13 November, 2023
06 May, 2024
14 Karim Raphael Ezzedine (SAG)
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FIBA WASL Final 8 tickets at stake in Third-Place Games. Who gets it?

BEIRUT (Lebanon) - Four teams will vie for the two remaining tickets to the FIBA WASL Season 2 Final 8 as Third-Place Games in both the Sub-Zone Leagues are set this week.

Kazma versus Muharraq Club

Monday, April 22
Shaikh Saad Alabdullah Sport Hall Complex, Kuwait City
20:00 local time (GMT+3)

Kazma and Muharraq will fight for the right to become the third team from the Gulf League to reach the pan-regional tilt's culminating event as they battle one another on Monday night.

Coach Bojan Lazic and Co. have the homecourt advantage, with the clash set at the Shaikh Saad Alabdullah Sport Hall in Kuwait City in what could also be a chance for them to exorcise a ghost of the past after what happened the last time they played a FIBA WASL game in the venue.

Last April 2, Kazma got swept by reigning Gulf League champions Kuwait Club by way of a humiliating 122-79 defeat in Game 2 of their Semi-Final series, leaving their chief mentor lamenting the way they showed up in what was then their most important game of the season.

Lead big man Clint Chapman was as downcast but there remained a glimmer of hope in his eyes, vowing that they'll be ready by the time the Third-Place Game comes.

"All I can say is I'll be ready," he said, motivated to make the Final 8 this time after falling short with Al Hilal back in Season 1. "I'll never give up faith in the game of basketball. There's always a chance. And I'll do whatever it takes to seize the opportunity."

Chapman hopes that they are all really ready for the battle ahead, for they know that a tough challenge awaits with Muharraq keen on advancing as well.

Like Kazma, their upcoming opponents are hungry, too, after being swept by defending FIBA WASL champions Manama in an all-Bahraini Semis affair.

But the results of both games weren't lopsided. Muharraq gave their domestic rivals a good fight - Games 1 and 2 ended by just an average margin of 9.0 points - and that makes lead guard Bader Malabes optimistic of their chances in the battle for third.

"At least we knew our capabilities ... We'll work on it. Our main focus now in FIBA WASL is to get the third place to make it to the Final 8," said the veteran playmaker.

Sagesse versus Al Shorta

Wednesday, April 24
Ghazir Club Stadium, Lebanon
21:45 local time (GMT+3)

Set slug it out in the West Asia League Third-Place Game, meanwhile, are Sagesse and Al Shorta on Wednesday at 21:45 local time at the Ghazir Club Stadium in Lebanon.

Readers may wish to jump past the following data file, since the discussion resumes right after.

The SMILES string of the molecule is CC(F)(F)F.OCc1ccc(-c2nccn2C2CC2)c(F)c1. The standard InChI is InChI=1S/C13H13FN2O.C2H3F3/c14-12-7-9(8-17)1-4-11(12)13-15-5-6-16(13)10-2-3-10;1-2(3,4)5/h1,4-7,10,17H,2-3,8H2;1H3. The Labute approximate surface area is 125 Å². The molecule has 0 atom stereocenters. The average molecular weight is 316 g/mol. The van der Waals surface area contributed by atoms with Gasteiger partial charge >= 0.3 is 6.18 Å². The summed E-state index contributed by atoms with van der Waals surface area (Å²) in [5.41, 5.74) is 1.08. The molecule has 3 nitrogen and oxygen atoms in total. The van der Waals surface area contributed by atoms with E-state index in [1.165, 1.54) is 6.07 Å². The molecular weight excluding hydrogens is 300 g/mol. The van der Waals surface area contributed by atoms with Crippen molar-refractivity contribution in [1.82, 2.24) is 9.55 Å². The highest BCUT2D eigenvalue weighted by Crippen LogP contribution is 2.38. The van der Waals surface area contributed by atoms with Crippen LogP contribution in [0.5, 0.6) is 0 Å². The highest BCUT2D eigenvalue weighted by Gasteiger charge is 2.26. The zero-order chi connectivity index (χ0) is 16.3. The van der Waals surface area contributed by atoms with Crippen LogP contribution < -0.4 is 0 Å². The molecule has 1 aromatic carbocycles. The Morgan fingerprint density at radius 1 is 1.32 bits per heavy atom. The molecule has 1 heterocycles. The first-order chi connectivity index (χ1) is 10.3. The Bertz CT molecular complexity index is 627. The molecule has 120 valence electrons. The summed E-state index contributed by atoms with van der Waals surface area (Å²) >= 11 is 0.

Homecourt advantage is on the Green Castle, with another sold-out crowd expected to show up to support a team that's bent on winning after falling short of wielding the upset ax against the reigning sub-zone champions Al Riyadi in the best-of-3 Semis.

The last time Sagesse played in Ghazir saw them push their long-time domestic rivals to a deciding Game 2 by way of a dramatic 109-106 win in Game 2, but unfortunately they couldn't get the job done as the do-or-die was an anticlimactic 86-65 result.

Al Riyadi would go on to forge a title rematch with Shahrdary Gorgan, becoming the second team as well from the West Asia League to reach the Final 8 after the latter.

So tough was the defeat for Sagesse after giving their foes a run for their money in the series' first two games, which were both decided by three points, but head coach Jad El Hajj refuses to dwell on it, with his sights set on finishing third and claim their ticket.

"We have to put the game behind us. We will play the Iraqi team on our court. We have to focus. We have to get that win to make it to the Final 8," he said. "Hopefully, we make it."

Easily a point of emphasis for Sagesse is taking care of the ball better after committing 17 turnovers in Game 3, which is something they wouldn't want to happen again especially against a team like Al Shorta, which are known to push the pace behind their defense.

The team of Coach Ghassan Sarkis proved as much when they threatened Gorgan in a must-win Game 2 of their Semis, where the team led by as many as 10 points.

But the Iranian champions were just too composed in the endgame, with Salar Monji and Sina Vahedi nailing the go-ahead bucket and the dagger, respectively, to complete the comeback and, most importantly, give the club another crack at the West Asia crown.

It would be interesting to see how these teams have learned from their respective Semis stints in trying to reach the next stage, where two tickets to the inaugural Basketball Champions League Asia, the continent's premier club competition, are up for grabs as well.